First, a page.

USA government considers ban on flavored e-cigarettes over youth 'epidemic'

Desiree Burns
September 14, 2018

The government is now threatening to pull electronic cigarettes, such as Juul, a sleek little device that looks like a thumb drive and is popular with teens, off the market if the tobacco industry doesn't do more to combat growing use of such products among youth.

According to the FDA, e-cigarettes have become the most common tobacco product used by teens in the past two years. "While we remain committed to advancing policies that promote the potential of e-cigarettes to help adult smokers move away from combustible cigarettes, that work can't come at the expense of kids", Gottlieb explained.

In a speech at FDA headquarters, Commissioner Scott Gottlieb said the agency would also revisit its compliance policy that extended the dates for manufacturers of flavored e-cigarettes to submit applications for premarket authorization. The number of regular users is much smaller, and nearly all of them are current or former smokers.

These levels of nicotine are highly addictive, particularly to the developing brains of children and teenagers.

Shares of British American Tobacco, which owns the Vuse brand, closed up almost 6 percent, while shares of cigarette-maker Imperial Brands PLC, which owns Blu, rose more than 3 percent. "Hindsight, and the data that's now available to us, fully reveal these trends". "We're going to have to take action".

"We as a company focus on mature marketing and we are not in the business to sell to kids".

The agency is now demanding plans to reign in youth-targeted marketing campaigns and control illegal sales of their products to minors from Juul and four other e-cigarette makers within 60 days.

While e-cigarettes are thought to be less harmful than regular cigarettes, it's still unclear of the impact of long-term use.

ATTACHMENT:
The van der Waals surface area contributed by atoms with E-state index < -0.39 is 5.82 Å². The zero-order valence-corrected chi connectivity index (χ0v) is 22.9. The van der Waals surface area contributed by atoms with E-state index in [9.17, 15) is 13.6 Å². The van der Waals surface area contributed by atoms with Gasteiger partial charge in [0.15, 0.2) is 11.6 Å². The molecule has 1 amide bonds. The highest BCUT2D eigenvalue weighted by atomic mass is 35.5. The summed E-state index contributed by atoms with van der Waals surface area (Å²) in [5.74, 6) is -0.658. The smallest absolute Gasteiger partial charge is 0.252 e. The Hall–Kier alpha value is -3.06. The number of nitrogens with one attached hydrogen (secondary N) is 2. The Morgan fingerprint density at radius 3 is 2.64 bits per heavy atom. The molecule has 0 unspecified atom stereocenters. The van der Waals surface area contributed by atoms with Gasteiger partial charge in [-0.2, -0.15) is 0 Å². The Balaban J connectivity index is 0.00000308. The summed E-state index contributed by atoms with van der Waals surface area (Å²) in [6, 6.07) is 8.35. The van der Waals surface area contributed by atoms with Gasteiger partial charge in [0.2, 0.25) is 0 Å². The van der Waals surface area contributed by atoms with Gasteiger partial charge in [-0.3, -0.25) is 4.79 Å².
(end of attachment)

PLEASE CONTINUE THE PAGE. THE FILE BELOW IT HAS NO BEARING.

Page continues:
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However, there is little consensus about how to regulate the industry. The FDA is now developing a survey to determine what percentage of youth vapers are using Juul products, Gottlieb said.

"By working together, we believe we can help adult smokers while preventing access to minors", the company said in a statement.

Altria Group and British American Tobacco gained the most intraday since 2008, rising as much as 7.7 percent and 6.9 percent, respectively.

"In addition, today the FDA also issued 12 warning letters to other online retailers that are selling misleadingly labeled and/or advertised e-liquids resembling kid-friendly food products such as candy and cookies". Despite the constant warnings that increased experimentation with e-cigarettes would lead to more smoking, consumption of conventional cigarettes by teenagers stubbornly continues to decline, reaching a record low previous year in the Monitoring the Future Study, which began in 1975. Gottlieb called the action the largest coordinated enforcement effort in the agency's history.

"If young adults go online and buy 100 units of a product to sell to teens, that activity ought to be easy for a product manufacturer to identify", said Gottlieb.

"In my view, they treated these issues like a public relations challenge rather than seriously considering their legal obligations, the public health mandate and the existential threat to these products, and as they did, these risks have mounted", Gottlieb said.

"I'm here to tell them today that this prior approach is over", he said.

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